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In Episode #478, Eric and Neil share their own personal checklist for throwing a successful live event. Tune in to hear them discuss whether to use a free venue or one that costs money, the various methods to get the word out about your event, the importance of getting help when planning and running a conference, and why your should focus on building relationships rather than making money.
Time Stamped Show Notes:
- [00:28] – Today’s topic: Conferences Are Going to Lose You Money Unless You Follow This Checklist
- [00:34] – Map out how much the venue is going to cost you.
- [00:45] – For their Marketing School Live event they wound up booking one that costs $2,500 instead of a free one because the venue took care of everything.
- [01:20] – If they’d used the free venue, it would have been an inferior experience for the guests.
- [01:29] – You need to have contingencies for how you’re going to get attendees.
- [01:40] – Email blast only works if you’ve segmented your list.
- [01:50] – Partner up with other organizations in the area to get more attendees.
- [02:20] – Invite people from your Meetup group.
- [02:39] – Use ads.
- 02:45 – Use Dux-Soup, an automation tool where you can, for example, hit up all your contacts with “marketing” in their title.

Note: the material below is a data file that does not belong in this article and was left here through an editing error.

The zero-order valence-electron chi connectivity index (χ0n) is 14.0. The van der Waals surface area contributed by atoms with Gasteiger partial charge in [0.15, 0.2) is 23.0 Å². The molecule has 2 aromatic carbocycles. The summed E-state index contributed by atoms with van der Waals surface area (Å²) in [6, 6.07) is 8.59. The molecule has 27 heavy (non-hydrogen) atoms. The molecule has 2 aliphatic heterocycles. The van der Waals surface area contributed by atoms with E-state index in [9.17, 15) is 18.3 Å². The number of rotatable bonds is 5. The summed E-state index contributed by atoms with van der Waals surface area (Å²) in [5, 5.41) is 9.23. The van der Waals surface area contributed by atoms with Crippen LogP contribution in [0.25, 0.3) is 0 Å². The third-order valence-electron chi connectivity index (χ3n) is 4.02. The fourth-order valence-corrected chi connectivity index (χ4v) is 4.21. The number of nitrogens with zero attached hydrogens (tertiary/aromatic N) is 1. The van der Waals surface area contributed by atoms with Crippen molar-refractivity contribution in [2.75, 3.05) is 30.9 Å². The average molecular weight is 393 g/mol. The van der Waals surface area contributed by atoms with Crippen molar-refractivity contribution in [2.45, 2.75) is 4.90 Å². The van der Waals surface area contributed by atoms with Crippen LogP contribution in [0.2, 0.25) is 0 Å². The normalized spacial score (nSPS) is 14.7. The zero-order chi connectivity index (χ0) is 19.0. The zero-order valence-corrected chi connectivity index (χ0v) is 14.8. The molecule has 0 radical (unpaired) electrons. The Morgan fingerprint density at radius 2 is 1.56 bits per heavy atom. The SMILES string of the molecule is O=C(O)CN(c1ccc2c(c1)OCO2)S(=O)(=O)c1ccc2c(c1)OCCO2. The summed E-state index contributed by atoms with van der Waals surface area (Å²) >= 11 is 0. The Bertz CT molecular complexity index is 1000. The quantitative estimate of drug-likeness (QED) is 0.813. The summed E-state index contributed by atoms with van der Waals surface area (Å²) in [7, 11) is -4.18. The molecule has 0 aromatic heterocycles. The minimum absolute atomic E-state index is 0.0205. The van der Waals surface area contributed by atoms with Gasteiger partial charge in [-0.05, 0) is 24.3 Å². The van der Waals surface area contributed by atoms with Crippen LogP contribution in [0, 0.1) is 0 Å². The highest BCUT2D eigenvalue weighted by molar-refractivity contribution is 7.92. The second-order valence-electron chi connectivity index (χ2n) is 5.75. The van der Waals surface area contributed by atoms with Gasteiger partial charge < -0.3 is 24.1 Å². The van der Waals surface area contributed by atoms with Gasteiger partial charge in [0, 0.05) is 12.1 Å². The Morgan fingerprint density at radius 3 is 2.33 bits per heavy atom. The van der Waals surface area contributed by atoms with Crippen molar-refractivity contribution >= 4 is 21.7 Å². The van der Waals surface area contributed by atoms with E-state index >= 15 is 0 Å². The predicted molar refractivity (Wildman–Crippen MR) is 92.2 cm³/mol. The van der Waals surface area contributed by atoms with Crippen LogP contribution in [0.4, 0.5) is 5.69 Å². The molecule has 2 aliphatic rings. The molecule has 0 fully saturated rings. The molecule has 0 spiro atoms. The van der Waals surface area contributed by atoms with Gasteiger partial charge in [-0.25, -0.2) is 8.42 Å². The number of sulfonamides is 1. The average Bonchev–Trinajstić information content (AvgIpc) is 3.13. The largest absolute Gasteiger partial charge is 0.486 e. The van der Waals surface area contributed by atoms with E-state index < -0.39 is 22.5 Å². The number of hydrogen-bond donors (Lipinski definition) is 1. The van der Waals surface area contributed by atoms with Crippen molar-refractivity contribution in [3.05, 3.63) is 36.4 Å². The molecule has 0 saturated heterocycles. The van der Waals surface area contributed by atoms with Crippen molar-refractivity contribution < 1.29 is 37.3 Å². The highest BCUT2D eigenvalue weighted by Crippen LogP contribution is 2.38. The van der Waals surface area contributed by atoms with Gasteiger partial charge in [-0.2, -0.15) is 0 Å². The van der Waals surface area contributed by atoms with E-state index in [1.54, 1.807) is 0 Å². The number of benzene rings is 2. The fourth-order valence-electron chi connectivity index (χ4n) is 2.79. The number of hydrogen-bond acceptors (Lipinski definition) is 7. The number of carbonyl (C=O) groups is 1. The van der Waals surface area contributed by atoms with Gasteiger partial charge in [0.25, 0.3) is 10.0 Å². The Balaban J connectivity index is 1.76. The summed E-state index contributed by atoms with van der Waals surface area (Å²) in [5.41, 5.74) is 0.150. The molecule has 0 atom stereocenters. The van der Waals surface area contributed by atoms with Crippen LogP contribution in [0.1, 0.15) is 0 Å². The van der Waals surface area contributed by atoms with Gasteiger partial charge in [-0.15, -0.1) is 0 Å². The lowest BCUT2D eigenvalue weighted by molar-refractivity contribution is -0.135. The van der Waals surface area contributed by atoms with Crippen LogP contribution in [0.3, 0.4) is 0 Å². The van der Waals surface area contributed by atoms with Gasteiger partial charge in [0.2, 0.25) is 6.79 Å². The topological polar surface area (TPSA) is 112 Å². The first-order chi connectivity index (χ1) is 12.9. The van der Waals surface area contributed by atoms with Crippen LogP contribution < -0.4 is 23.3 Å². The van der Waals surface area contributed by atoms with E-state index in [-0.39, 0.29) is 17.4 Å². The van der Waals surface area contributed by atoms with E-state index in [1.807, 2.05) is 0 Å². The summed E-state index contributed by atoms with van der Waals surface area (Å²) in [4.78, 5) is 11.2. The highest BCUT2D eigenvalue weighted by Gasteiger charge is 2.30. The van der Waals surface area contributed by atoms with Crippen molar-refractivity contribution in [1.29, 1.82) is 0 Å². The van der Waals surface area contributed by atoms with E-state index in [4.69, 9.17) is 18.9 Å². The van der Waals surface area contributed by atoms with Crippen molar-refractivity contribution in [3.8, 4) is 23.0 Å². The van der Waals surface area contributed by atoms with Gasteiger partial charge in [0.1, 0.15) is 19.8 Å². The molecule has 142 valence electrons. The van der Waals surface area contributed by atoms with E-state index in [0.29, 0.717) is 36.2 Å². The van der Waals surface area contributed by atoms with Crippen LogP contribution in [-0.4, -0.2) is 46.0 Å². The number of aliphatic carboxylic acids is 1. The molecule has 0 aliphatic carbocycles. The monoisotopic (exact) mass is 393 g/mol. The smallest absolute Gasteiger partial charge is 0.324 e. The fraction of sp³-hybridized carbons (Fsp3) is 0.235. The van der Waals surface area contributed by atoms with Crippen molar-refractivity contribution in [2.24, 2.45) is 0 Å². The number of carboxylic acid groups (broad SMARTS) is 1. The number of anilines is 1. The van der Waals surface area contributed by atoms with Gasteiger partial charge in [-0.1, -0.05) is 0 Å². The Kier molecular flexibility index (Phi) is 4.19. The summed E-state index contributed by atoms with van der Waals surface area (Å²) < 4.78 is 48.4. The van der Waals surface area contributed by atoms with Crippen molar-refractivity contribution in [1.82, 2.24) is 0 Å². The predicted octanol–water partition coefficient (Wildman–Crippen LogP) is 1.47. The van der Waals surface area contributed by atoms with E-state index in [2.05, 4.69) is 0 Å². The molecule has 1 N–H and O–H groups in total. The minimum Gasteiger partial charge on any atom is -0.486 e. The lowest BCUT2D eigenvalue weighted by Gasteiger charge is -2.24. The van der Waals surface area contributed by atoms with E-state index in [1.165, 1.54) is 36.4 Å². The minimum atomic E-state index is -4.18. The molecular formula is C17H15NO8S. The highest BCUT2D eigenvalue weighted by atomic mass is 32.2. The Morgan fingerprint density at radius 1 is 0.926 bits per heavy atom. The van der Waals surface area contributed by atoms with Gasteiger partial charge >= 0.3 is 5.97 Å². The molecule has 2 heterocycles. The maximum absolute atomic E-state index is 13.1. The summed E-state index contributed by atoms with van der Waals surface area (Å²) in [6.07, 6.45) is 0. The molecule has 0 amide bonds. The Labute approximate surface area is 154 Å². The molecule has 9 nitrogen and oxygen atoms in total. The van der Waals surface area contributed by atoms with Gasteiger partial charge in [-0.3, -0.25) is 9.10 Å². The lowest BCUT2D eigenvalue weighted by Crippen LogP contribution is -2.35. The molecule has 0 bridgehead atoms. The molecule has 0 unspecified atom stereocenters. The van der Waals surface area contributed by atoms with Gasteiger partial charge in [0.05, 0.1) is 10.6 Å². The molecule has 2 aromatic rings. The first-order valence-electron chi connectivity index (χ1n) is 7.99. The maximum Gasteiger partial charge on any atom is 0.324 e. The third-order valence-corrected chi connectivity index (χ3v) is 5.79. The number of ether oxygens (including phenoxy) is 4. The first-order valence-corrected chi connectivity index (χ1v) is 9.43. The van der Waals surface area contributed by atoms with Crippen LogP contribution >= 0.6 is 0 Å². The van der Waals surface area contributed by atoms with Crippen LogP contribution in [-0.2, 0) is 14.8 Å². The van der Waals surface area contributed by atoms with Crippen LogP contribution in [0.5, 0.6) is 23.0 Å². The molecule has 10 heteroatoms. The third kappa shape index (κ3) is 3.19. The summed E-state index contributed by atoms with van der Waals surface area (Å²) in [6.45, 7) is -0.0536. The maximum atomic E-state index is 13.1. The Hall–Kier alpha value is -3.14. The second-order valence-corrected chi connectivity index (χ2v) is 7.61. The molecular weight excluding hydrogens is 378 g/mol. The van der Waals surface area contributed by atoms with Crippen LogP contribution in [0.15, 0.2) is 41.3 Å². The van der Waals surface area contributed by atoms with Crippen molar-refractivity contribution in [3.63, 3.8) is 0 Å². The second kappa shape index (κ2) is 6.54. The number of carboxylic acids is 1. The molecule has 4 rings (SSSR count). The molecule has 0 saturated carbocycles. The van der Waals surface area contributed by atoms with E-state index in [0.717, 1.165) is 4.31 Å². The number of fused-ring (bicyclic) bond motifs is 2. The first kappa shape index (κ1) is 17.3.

- [03:05] – You’ll lose money if you don’t create the right experience because over time people will come to know you as someone who hosts bad events – and will likely assume that your business isn’t very good, either.
- [04:00] – Get help because it takes a team to run a successful event.
- [04:24] – Eric and Neil’s goal was to break even, not to make money off it.
- [04:39] – If you lose a couple hundred dollars, that’s a win!
- [04:50] – Don’t just measure how much money you make from throwing the event, measure how much you make in total: networking, long-term contracts, etc.
- [05:05] – Build relationships from going to conferences and learn from others who’ve thrown events.
- 05:55 – Marketing School is giving away 90-day FREE trial for Crazy Egg which is a visual analytics tool
- 06:02 – Go to SingleGrain.com/giveaway to get your FREE copy
- [06:06] – That’s it for today’s episode!
3 Key Points:
- A good venue is critical so that you give your event attendees a great experience.
- Plan ahead how you’re going to get attendees to your event – email, partnering up with other organizations, advertising.
- The point is not to make money off of a live event, but to build in-person relationships – which will pay off in the long run.